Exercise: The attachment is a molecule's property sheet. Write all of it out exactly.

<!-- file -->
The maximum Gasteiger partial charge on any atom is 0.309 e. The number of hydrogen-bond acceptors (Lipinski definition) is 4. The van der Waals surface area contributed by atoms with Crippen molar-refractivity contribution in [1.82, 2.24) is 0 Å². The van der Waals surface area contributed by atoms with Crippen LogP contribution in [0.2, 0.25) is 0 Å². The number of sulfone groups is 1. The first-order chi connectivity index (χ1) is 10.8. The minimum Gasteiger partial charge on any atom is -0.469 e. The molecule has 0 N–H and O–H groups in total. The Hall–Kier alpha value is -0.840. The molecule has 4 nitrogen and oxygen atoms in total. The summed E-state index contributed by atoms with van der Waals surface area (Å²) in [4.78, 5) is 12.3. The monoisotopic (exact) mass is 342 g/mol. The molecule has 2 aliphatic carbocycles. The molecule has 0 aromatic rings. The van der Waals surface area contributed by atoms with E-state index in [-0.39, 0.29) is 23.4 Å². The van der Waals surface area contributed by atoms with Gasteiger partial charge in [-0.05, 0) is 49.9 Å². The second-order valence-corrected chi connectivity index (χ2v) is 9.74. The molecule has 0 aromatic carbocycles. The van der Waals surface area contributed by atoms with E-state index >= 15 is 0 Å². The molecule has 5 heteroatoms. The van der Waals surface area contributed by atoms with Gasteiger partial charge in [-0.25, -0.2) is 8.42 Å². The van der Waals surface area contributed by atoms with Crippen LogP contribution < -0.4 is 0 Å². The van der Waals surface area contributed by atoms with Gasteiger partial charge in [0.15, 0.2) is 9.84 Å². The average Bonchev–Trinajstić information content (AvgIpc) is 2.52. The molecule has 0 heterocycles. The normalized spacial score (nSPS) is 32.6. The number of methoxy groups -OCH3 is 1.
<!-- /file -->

The maximum Gasteiger partial charge on any atom is 0.309 e. The number of hydrogen-bond acceptors (Lipinski definition) is 4. The van der Waals surface area contributed by atoms with Crippen molar-refractivity contribution in [1.82, 2.24) is 0 Å². The van der Waals surface area contributed by atoms with Crippen LogP contribution in [0.2, 0.25) is 0 Å². The number of sulfone groups is 1. The first-order chi connectivity index (χ1) is 10.8. The minimum Gasteiger partial charge on any atom is -0.469 e. The molecule has 0 N–H and O–H groups in total. The Hall–Kier alpha value is -0.840. The molecule has 4 nitrogen and oxygen atoms in total. The summed E-state index contributed by atoms with van der Waals surface area (Å²) in [4.78, 5) is 12.3. The monoisotopic (exact) mass is 342 g/mol. The molecule has 2 aliphatic carbocycles. The molecule has 0 aromatic rings. The van der Waals surface area contributed by atoms with E-state index in [-0.39, 0.29) is 23.4 Å². The van der Waals surface area contributed by atoms with Gasteiger partial charge in [-0.05, 0) is 49.9 Å². The second-order valence-corrected chi connectivity index (χ2v) is 9.74. The molecule has 0 aromatic carbocycles. The van der Waals surface area contributed by atoms with E-state index >= 15 is 0 Å². The molecule has 5 heteroatoms. The van der Waals surface area contributed by atoms with Gasteiger partial charge in [-0.25, -0.2) is 8.42 Å². The van der Waals surface area contributed by atoms with Crippen LogP contribution < -0.4 is 0 Å². The van der Waals surface area contributed by atoms with Gasteiger partial charge in [0.15, 0.2) is 9.84 Å². The average Bonchev–Trinajstić information content (AvgIpc) is 2.52. The molecule has 0 heterocycles. The normalized spacial score (nSPS) is 32.6. The number of methoxy groups -OCH3 is 1.